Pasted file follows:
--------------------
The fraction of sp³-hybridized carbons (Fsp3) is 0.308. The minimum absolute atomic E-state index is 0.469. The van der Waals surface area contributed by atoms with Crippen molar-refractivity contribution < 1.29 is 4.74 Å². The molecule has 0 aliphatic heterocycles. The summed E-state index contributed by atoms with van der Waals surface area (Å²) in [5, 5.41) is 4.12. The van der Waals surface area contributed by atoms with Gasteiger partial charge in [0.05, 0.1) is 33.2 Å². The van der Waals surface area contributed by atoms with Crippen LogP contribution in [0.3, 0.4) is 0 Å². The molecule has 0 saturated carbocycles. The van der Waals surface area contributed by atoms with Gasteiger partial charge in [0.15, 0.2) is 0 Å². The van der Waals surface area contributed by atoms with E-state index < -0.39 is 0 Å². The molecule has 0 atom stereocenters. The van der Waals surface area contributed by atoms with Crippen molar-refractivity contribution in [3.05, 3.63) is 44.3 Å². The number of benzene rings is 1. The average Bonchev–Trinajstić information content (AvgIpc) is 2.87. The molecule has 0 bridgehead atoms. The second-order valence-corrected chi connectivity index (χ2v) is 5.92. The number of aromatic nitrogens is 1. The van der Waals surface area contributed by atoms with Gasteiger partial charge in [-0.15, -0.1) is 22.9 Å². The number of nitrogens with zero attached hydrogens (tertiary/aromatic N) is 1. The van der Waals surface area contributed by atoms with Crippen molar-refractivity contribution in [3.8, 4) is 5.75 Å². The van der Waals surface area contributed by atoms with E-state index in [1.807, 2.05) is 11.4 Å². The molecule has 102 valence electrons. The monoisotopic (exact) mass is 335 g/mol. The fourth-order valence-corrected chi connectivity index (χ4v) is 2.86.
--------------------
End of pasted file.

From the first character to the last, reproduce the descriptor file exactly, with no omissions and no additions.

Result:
The fraction of sp³-hybridized carbons (Fsp3) is 0.308. The minimum absolute atomic E-state index is 0.469. The van der Waals surface area contributed by atoms with Crippen molar-refractivity contribution < 1.29 is 4.74 Å². The molecule has 0 aliphatic heterocycles. The summed E-state index contributed by atoms with van der Waals surface area (Å²) in [5, 5.41) is 4.12. The van der Waals surface area contributed by atoms with Gasteiger partial charge in [0.05, 0.1) is 33.2 Å². The van der Waals surface area contributed by atoms with Crippen LogP contribution in [0.3, 0.4) is 0 Å². The molecule has 0 saturated carbocycles. The van der Waals surface area contributed by atoms with Gasteiger partial charge in [0.15, 0.2) is 0 Å². The van der Waals surface area contributed by atoms with E-state index < -0.39 is 0 Å². The molecule has 0 atom stereocenters. The van der Waals surface area contributed by atoms with Crippen molar-refractivity contribution in [3.05, 3.63) is 44.3 Å². The number of benzene rings is 1. The average Bonchev–Trinajstić information content (AvgIpc) is 2.87. The molecule has 0 bridgehead atoms. The second-order valence-corrected chi connectivity index (χ2v) is 5.92. The number of aromatic nitrogens is 1. The van der Waals surface area contributed by atoms with Gasteiger partial charge in [-0.15, -0.1) is 22.9 Å². The number of nitrogens with zero attached hydrogens (tertiary/aromatic N) is 1. The van der Waals surface area contributed by atoms with Crippen molar-refractivity contribution in [3.8, 4) is 5.75 Å². The van der Waals surface area contributed by atoms with E-state index in [1.807, 2.05) is 11.4 Å². The molecule has 102 valence electrons. The monoisotopic (exact) mass is 335 g/mol. The fourth-order valence-corrected chi connectivity index (χ4v) is 2.86.